Monday, March 17, 2014

Check Your Knowledge On Life Processes

Life processes - Test

1.
Getting rid of waste is one of the life processes. What name is given to this process?
2.
Air moves from the outside into the lungs through:
3.
What is breathing more properly called?
4.
What are the tiny air sacs in the lungs called?
5.
What happens during gas exchange in the lungs?
6.
Approximately how many bones are there in the human skeleton?
7.
Which part of the skeleton protects the lungs?
8.
What is the smooth substance at the end of a bone called?
9.
What sort of joint is the hip joint?
10.
How does a muscle move a bone?
11.
Muscles that work in opposite pairs are called:

Friday, March 14, 2014

Antagonistic muscles

Muscles work by getting shorter. We say that they contract, and the process is called contraction.
Muscles are attached to bones by strong tendons. When a muscle contracts, it pulls on the bone, and the bone can move if it is part of a joint.
Muscles can only pull and cannot push. This would be a problem if a joint was controlled by just one muscle. As soon as the muscle had contracted and pulled on a bone, that would be it, with no way to move the bone back again. The problem is solved by having muscles in pairs, called antagonistic muscles.

Biceps and triceps

The elbow joint lets our forearm move up or down. It is controlled by two muscles, the biceps on the front of the upper arm, and the triceps on the back of the upper arm. The biceps and the triceps are antagonistic muscles.
  • when the biceps muscle contracts, the forearm moves up
  • when the triceps muscle contracts, the forearm moves down.
This solves the problem. To lift the forearm, the biceps contracts and the triceps relaxes. To lower the forearm again, the triceps contracts and the biceps relax.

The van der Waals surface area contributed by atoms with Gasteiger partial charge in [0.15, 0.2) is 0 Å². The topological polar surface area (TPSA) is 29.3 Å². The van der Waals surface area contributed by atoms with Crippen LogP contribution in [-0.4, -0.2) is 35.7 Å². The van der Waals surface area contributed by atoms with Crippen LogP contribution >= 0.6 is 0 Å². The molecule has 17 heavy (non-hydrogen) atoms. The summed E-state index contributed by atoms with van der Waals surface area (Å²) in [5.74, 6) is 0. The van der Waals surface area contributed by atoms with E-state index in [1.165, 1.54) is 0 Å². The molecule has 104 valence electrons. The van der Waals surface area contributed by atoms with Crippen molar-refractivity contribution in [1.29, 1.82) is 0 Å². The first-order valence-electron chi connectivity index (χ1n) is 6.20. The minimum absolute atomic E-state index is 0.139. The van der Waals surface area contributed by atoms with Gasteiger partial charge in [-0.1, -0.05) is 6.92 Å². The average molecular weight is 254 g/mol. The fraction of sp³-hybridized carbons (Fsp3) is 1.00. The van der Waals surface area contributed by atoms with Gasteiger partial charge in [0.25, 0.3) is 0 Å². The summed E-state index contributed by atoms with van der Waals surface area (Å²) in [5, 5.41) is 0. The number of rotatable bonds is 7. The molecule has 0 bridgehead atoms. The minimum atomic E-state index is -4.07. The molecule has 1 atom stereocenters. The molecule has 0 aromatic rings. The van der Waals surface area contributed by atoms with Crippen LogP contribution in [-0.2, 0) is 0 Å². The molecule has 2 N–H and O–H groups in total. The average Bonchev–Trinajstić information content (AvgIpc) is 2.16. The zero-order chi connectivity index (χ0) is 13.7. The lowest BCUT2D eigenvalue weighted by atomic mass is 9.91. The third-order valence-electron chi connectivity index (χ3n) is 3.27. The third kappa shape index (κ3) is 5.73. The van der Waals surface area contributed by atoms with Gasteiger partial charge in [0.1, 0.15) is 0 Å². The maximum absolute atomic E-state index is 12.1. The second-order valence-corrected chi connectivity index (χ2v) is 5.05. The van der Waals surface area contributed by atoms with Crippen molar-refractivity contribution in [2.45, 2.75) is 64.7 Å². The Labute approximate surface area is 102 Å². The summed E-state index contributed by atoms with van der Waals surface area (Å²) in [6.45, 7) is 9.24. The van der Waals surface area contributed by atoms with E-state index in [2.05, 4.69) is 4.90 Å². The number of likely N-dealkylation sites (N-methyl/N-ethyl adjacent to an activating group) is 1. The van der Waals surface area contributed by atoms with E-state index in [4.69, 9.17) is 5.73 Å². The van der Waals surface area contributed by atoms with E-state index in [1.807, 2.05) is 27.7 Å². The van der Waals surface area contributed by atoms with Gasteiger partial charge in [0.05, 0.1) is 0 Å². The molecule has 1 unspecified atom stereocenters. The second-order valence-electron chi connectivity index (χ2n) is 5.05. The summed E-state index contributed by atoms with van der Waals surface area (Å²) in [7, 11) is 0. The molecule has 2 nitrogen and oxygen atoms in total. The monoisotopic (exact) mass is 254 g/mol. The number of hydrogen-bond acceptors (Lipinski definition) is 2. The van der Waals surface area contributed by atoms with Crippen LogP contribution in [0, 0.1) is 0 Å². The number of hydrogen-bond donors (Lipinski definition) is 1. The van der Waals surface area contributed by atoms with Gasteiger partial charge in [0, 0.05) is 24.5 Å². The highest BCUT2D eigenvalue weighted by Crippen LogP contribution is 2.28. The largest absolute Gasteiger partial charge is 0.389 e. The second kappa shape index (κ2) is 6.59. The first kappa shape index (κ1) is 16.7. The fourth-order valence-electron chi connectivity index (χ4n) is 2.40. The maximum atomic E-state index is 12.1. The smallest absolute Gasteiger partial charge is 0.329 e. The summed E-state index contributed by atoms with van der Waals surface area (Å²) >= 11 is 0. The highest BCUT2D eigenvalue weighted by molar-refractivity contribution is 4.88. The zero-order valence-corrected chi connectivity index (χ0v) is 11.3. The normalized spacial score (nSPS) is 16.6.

Muscles in the arm
Note to Students: Revise all the work you have done, there will be a TEST on Monday. BE PREPARED!

Wednesday, March 12, 2014

Joints

This page is about the joints in the skeleton that allow movement.

Basic structure

If two bones just moved against each other, they would eventually wear away. This can happen in people who have a disease called arthritis. To stop this happening, the ends of the bones in a joint are covered with a tough, smooth substance called cartilage. This is kept slippery by synovial fluid. Tough ligaments join the two bones in the joint and stop it falling apart.
The diagram shows the main features of a joint.

A Joint
Movement

Different types of joint allow different types of movement.
  • Hinge joints allow simple movement, the same as a door opening and closing. Knee and elbow joints are hinge joints.
  • Ball and socket joints allow movement in more directions. Hip and shoulder joints are ball and socket joints.
The bones cannot move on their own - they need muscles for this to happen.

Monday, March 10, 2014

Movement

Why do we need a skeleton?

Our skeleton is made of more than 200 bones. Calcium and other minerals make the bone strong but slightly flexible. Bone is a living tissue with a blood supply. It is constantly being dissolved and laid down, and it can repair itself if a bone is broken. Exercise and a balanced diet are important for a healthy skeleton.
The skeleton has three main functions:
  • to support the body
  • to protect some of the vital organs of the body
  • to help the body move.

Support

The skeleton supports the body. For example, without a backbone we would not be able to stay upright.

Protection

Here are some examples of what the skeleton protects:
  • the skull protects the brain
  • the ribcage protects the heart and lungs
  • the backbone protects the spinal cord.
Human Skeleton

Movement

Some bones in the skeleton are joined rigidly together and cannot move against each other. Bones in the skull are joined like this. Other bones are joined to each other by flexible joints. Muscles are needed to move bones attached by joints

Friday, March 7, 2014

Gas Exchange